Center for Cancer Epigenetics

Houston, TX, United States

Center for Cancer Epigenetics

Houston, TX, United States

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Chen K.,Dan ncan Cancer Center | Xi Y.,Dan ncan Cancer Center | Pan X.,Dan ncan Cancer Center | Pan X.,Baylor College of Medicine | And 5 more authors.
Genome Research | Year: 2013

Recent developments in next-generation sequencing have enabled whole-genome profiling of nucleosome organizations. Although several algorithms for inferring nucleosome position from a single experimental condition have been available, it remains a challenge to accurately define dynamic nucleosomes associated with environmental changes. Here, we report a comprehensive bioinformatics pipeline, DANPOS, explicitly designed for dynamic nucleosome analysis at single-nucleotide resolution. Using both simulated and real nucleosome data, we demonstrated that bias correction in preliminary data processing and optimal statistical testing significantly enhances the functional interpretation of dynamic nucleosomes. The single-nucleotide resolution analysis of DANPOS allows us to detect all three categories of nucleosome dynamics, such as position shift, fuzziness change, and occupancy change, using a uniform statistical framework. Pathway analysis indicates that each category is involved in distinct biological functions. We also analyzed the influence of sequencing depth and suggest that even 200-fold coverage is probably not enough to identify all the dynamic nucleosomes. Finally, based on nucleosome data from the human hematopoietic stem cells (HSCs) and mouse embryonic stem cells (ESCs), we demonstrated that DANPOS is also robust in defining functional dynamic nucleosomes, not only in promoters, but also in distal regulatory regions in the mammalian genome. © 2013, Published by Cold Spring Harbor Laboratory Press.


Chen Y.C.,Anderson University, South Carolina | Chen Y.C.,Center for Cancer Epigenetics | Gatchel J.R.,Howard Hughes Medical Institute | Lewis R.W.,Anderson University, South Carolina | And 5 more authors.
Human Molecular Genetics | Year: 2012

Spinocerebellar ataxia type 7 (SCA7) is a neurodegenerative disease caused by expansion of a CAG repeat encoding a polyglutamine tract in ATXN7, a component of the SAGA histone acetyltransferase (HAT) complex. Previous studies provided conflicting evidence regarding the effects of polyQ-ATXN7 on the activity of Gcn5, the HAT catalytic subunit of SAGA. Here, we report that reducing Gcn5 expression accelerates both cerebellar and retinal degeneration in a mouse model of SCA7. Deletion of Gcn5 in Purkinje cells in mice expressing wild-type (wt) Atxn7, however, causes only mild ataxia and does not lead to the early lethality observed in SCA7 mice. Reduced Gcn5 expression strongly enhances retinopathy in SCA7 mice, but does not affect the known transcriptional targets of Atxn7, as expression of these genes is not further altered by Gcn5 depletion. These findings demonstrate that loss of Gcn5 functions can contribute to the time of onset and severity of SCA7 phenotypes, and suggest that non-transcriptional functions of SAGA may play a role in neurodegeneration in this disease. © The Author 2011. Published by Oxford University Press. All rights reserved.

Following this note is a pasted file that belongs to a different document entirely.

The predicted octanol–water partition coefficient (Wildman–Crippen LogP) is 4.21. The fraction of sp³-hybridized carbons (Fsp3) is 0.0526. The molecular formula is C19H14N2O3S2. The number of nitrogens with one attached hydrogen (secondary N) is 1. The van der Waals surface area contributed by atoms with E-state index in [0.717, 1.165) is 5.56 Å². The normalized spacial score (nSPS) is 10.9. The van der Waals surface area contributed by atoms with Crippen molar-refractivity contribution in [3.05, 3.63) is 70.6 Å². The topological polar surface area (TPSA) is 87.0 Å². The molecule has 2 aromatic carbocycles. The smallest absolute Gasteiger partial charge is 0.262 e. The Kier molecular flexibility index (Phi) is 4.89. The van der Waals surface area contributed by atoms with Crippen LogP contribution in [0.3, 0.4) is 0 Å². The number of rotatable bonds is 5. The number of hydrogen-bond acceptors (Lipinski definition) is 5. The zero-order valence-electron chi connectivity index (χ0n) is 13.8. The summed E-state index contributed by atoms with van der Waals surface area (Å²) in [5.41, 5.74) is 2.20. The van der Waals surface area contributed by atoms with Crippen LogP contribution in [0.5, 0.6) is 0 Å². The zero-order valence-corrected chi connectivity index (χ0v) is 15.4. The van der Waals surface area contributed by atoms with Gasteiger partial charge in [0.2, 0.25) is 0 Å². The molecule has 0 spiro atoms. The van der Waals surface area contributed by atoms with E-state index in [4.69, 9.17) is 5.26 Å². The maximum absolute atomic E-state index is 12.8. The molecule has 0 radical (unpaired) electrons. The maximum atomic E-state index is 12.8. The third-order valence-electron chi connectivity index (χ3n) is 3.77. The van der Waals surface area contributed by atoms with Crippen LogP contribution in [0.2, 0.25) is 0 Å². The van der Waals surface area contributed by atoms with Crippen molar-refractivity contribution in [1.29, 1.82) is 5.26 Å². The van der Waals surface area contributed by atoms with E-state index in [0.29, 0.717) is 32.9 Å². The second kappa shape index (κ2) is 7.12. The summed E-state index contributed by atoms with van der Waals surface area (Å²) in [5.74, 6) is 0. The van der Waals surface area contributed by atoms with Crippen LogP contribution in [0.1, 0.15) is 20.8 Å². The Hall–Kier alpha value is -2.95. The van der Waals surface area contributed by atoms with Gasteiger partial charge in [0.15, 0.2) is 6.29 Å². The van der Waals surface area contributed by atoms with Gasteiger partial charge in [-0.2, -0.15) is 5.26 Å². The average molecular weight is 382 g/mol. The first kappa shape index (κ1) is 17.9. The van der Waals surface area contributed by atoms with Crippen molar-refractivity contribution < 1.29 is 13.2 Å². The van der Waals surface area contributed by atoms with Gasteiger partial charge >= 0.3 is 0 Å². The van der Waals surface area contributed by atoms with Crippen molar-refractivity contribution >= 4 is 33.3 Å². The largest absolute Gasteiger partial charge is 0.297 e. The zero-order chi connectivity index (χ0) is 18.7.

Appikonda S.,Center for Cancer Epigenetics | Thakkar K.N.,Center for Cancer Epigenetics | Thakkar K.N.,University of Houston | Barton M.C.,Center for Cancer Epigenetics | Barton M.C.,University of Houston
Drug Discovery Today: Technologies | Year: 2016

Tripartite Motif-containing protein 24 (TRIM24) functions as an E3 ligase targeting p53 for ubiquitination, a histone ‘reader’ that interacts with a specific signature of histone post-translational modifications and a co-regulator of nuclear receptor-regulated transcription. Although mouse models of Trim24 depletion suggest that TRIM24 may be a liver-specific tumor suppressor, several studies show that human TRIM24 is an oncogene when aberrantly over expressed. This review focuses on the mechanisms of TRIM24 functions in oncogenesis and metabolic reprogramming, which underlie recent interest in therapeutic targeting of aberrant TRIM24 in human cancers. © 2016 Elsevier Ltd


PubMed | Center for Cancer Epigenetics and Anderson University, South Carolina
Type: | Journal: Drug discovery today. Technologies | Year: 2016

Tripartite Motif-containing protein 24 (TRIM24) functions as an E3 ligase targeting p53 for ubiquitination, a histone reader that interacts with a specific signature of histone post-translational modifications and a co-regulator of nuclear receptor-regulated transcription. Although mouse models of Trim24 depletion suggest that TRIM24 may be a liver-specific tumor suppressor, several studies show that human TRIM24 is an oncogene when aberrantly over expressed. This review focuses on the mechanisms of TRIM24 functions in oncogenesis and metabolic reprogramming, which underlie recent interest in therapeutic targeting of aberrant TRIM24 in human cancers.

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